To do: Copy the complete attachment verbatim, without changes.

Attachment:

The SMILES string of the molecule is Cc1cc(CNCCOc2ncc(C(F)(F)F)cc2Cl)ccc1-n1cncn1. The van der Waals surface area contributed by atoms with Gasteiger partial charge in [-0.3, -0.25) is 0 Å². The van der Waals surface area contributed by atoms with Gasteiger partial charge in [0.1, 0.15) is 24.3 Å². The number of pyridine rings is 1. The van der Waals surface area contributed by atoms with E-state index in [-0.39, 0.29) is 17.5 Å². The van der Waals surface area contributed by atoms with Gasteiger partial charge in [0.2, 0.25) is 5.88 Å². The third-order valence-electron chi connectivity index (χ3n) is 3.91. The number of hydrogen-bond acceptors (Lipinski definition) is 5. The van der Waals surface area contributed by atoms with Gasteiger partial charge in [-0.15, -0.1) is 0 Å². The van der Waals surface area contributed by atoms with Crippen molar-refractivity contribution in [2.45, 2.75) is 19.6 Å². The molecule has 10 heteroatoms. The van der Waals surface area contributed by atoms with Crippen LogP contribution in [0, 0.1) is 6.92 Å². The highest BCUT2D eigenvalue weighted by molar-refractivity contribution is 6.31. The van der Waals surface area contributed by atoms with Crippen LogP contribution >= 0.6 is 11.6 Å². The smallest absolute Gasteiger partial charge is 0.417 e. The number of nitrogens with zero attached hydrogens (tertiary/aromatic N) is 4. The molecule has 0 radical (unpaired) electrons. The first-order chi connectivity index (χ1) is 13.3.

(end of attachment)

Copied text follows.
The SMILES string of the molecule is Cc1cc(CNCCOc2ncc(C(F)(F)F)cc2Cl)ccc1-n1cncn1. The van der Waals surface area contributed by atoms with Gasteiger partial charge in [-0.3, -0.25) is 0 Å². The van der Waals surface area contributed by atoms with Gasteiger partial charge in [0.1, 0.15) is 24.3 Å². The number of pyridine rings is 1. The van der Waals surface area contributed by atoms with E-state index in [-0.39, 0.29) is 17.5 Å². The van der Waals surface area contributed by atoms with Gasteiger partial charge in [0.2, 0.25) is 5.88 Å². The third-order valence-electron chi connectivity index (χ3n) is 3.91. The number of hydrogen-bond acceptors (Lipinski definition) is 5. The van der Waals surface area contributed by atoms with Gasteiger partial charge in [-0.15, -0.1) is 0 Å². The van der Waals surface area contributed by atoms with Crippen molar-refractivity contribution in [2.45, 2.75) is 19.6 Å². The molecule has 10 heteroatoms. The van der Waals surface area contributed by atoms with Crippen LogP contribution in [0, 0.1) is 6.92 Å². The highest BCUT2D eigenvalue weighted by molar-refractivity contribution is 6.31. The van der Waals surface area contributed by atoms with Crippen LogP contribution >= 0.6 is 11.6 Å². The smallest absolute Gasteiger partial charge is 0.417 e. The number of nitrogens with zero attached hydrogens (tertiary/aromatic N) is 4. The molecule has 0 radical (unpaired) electrons. The first-order chi connectivity index (χ1) is 13.3.